Choosing Your Business Name
When You Want More
The name of your business is one of the most important decisions you have to make. Choosing a name, however, is not a straightforward task. There are legal, marketing and logistical considerations. Our guide below goes over common requirements and practices for selecting a successful business name.
Steps to Choosing Your Business Name
Understand state requirements
Entrepreneurs desire a name that sounds catchy, embodies their business, and communicates what their brand is all about. However, before any of that comes into play, it’s important to ensure the name you choose meets the minimum legal requirements of your state.
All states have rules regarding entity names. While the exact rules vary state to state, complete naming requirements for each entity type are listed in the state’s statutes. Generally speaking, however, there a few specific requirements that are common across states. No matter where you start your business, you should take the following steps to ensure you meet state naming requirements:
- Check for name availability: Every state requires that the name of your company not be the same or deceptively similar to that of another registered business (foreign or domestic) within the state. You can perform a Free Business Name Search via the secretary of state or other governing agency in the state where the business will be registered.
- Make sure the business name has the right ending: If you form a corporation, the state will often require a certain ending, such as “corporation,” “company,” “incorporated,” “limited,” or an abbreviation of one of these words, like “Co.” or “Inc.” If you are forming an LLC, then often the state will require “LLC,” “L.L.C.,” “Limited Liability Company” or some similar ending in the name. Once again, the rules are state-specific.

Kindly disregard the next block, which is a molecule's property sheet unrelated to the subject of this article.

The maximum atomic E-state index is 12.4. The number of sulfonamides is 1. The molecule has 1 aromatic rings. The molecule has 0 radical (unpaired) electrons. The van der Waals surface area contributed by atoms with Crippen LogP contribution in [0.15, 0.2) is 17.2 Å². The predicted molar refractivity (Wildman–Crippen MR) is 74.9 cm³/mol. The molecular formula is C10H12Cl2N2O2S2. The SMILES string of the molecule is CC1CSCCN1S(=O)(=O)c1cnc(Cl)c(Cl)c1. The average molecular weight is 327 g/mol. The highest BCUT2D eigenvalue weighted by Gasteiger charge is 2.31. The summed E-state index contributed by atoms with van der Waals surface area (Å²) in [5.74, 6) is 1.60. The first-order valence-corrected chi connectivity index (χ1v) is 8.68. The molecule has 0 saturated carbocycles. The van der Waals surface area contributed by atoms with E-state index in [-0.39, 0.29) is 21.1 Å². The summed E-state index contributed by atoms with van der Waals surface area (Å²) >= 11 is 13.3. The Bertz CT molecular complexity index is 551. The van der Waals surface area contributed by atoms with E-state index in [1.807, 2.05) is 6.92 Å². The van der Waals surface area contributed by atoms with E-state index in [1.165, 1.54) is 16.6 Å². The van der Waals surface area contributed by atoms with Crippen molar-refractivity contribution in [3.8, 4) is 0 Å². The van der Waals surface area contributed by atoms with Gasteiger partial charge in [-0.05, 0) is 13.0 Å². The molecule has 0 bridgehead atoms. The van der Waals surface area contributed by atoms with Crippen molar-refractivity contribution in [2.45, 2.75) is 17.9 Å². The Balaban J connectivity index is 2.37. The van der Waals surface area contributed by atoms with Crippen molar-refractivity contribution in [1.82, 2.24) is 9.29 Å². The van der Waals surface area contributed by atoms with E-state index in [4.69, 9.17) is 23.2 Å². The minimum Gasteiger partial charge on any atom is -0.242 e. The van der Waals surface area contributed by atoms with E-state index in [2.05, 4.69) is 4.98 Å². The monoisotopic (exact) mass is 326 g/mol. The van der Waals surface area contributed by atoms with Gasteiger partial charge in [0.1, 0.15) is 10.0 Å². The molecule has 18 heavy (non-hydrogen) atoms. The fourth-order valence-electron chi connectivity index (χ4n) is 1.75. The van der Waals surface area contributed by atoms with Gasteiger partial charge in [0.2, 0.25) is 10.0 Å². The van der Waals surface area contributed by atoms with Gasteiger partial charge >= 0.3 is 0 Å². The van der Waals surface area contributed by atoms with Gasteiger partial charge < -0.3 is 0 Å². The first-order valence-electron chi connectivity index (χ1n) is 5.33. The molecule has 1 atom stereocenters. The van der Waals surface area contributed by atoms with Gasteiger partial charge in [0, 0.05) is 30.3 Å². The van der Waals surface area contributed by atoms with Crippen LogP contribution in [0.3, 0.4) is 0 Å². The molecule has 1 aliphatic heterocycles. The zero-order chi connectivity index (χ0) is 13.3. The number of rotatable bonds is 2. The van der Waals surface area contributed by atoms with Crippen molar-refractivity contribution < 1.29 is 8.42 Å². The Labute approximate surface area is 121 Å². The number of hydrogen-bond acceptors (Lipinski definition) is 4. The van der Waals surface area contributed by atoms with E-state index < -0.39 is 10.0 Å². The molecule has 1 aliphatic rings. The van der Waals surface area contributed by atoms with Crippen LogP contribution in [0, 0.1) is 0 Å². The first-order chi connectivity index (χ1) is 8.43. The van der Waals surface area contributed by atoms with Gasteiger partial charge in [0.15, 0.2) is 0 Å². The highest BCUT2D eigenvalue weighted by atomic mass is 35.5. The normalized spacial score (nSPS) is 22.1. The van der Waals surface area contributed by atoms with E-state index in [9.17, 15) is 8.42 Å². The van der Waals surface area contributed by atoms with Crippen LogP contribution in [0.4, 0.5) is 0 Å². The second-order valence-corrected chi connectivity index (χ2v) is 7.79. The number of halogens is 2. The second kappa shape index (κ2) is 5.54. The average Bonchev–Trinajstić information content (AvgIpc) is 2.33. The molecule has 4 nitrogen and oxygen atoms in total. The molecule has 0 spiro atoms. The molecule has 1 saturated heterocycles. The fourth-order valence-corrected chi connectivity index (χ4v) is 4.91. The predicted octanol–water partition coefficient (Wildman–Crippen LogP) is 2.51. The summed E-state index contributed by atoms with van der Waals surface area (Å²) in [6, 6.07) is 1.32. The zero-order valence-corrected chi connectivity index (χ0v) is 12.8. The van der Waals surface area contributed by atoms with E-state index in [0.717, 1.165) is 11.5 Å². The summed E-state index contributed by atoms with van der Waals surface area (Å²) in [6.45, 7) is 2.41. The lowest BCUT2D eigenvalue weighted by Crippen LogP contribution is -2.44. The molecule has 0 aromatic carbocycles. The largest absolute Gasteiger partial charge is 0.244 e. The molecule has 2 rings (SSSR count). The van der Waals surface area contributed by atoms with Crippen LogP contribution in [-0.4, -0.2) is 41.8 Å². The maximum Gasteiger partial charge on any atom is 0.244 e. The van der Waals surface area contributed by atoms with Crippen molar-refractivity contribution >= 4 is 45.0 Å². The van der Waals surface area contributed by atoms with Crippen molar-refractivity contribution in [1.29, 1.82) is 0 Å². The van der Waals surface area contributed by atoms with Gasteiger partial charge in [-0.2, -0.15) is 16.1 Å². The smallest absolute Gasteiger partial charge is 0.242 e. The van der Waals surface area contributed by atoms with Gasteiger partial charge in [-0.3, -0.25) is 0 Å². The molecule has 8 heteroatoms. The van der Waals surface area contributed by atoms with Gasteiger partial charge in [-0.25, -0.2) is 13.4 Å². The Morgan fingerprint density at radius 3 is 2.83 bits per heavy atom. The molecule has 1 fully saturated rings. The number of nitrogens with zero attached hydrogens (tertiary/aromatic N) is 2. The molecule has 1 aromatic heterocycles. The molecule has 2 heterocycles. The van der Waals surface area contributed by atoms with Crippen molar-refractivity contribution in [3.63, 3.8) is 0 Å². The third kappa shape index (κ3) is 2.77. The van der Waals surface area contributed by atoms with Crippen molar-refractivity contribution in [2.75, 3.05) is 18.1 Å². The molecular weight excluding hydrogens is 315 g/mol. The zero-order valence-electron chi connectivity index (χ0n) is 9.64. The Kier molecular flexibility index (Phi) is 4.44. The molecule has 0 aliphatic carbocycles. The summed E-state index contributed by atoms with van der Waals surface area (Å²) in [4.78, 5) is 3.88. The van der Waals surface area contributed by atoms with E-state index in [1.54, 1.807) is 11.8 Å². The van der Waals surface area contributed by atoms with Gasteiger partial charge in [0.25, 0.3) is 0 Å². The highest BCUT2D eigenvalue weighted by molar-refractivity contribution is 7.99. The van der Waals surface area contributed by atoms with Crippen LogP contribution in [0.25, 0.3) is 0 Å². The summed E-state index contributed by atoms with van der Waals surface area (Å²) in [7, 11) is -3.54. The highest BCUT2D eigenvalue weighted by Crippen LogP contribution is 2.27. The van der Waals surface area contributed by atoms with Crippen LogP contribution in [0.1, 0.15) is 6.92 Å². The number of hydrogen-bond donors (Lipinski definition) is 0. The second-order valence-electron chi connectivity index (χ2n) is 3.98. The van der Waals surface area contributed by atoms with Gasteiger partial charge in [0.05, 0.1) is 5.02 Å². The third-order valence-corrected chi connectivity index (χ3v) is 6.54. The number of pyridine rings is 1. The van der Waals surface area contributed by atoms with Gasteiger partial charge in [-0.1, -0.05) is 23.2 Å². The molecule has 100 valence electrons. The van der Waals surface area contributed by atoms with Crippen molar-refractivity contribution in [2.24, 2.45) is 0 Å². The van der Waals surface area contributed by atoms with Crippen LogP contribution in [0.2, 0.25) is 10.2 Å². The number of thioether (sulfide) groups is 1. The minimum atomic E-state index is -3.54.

- Avoid restricted words or phrases: Just as there are certain words that must be used, there also words that can’t be used at all. Usually, these rules are intended to prevent misidentification of the company’s business type or purpose. For instance, LLCs are typically prohibited from using the word “corporation” in their name, and non-financial institutions are often prohibited from using words like “bank” or “trust.”
Be creative… but not too creative
It is important for a business name to stand out. In order to stand out, you generally have to get a little creative. “Jeff’s Landscaping, LLC” may be a fairly accurate name, but it’s not particularly memorable or impressive. Putting all your ideas on the table (the good and the bad) and analyzing each one is a great way to evaluate all your options. In the beginning stages, there are no bad ideas. Even the silliest of ideas can turn out to be useful in constructing the perfect name.
With that being said, there is such a thing as being too creative. For a landscaping business, a name like “Zqyx” or “Reshaping External Realities” would be too far removed from the business purpose and likely lead to customer confusion. In order for a brand to have a strong impact, it has to be meaningful and make sense. If your business name is too abstract, hard to spell pronounce or has no meaning, it could hurt the business in the long run.
Keep branding in mind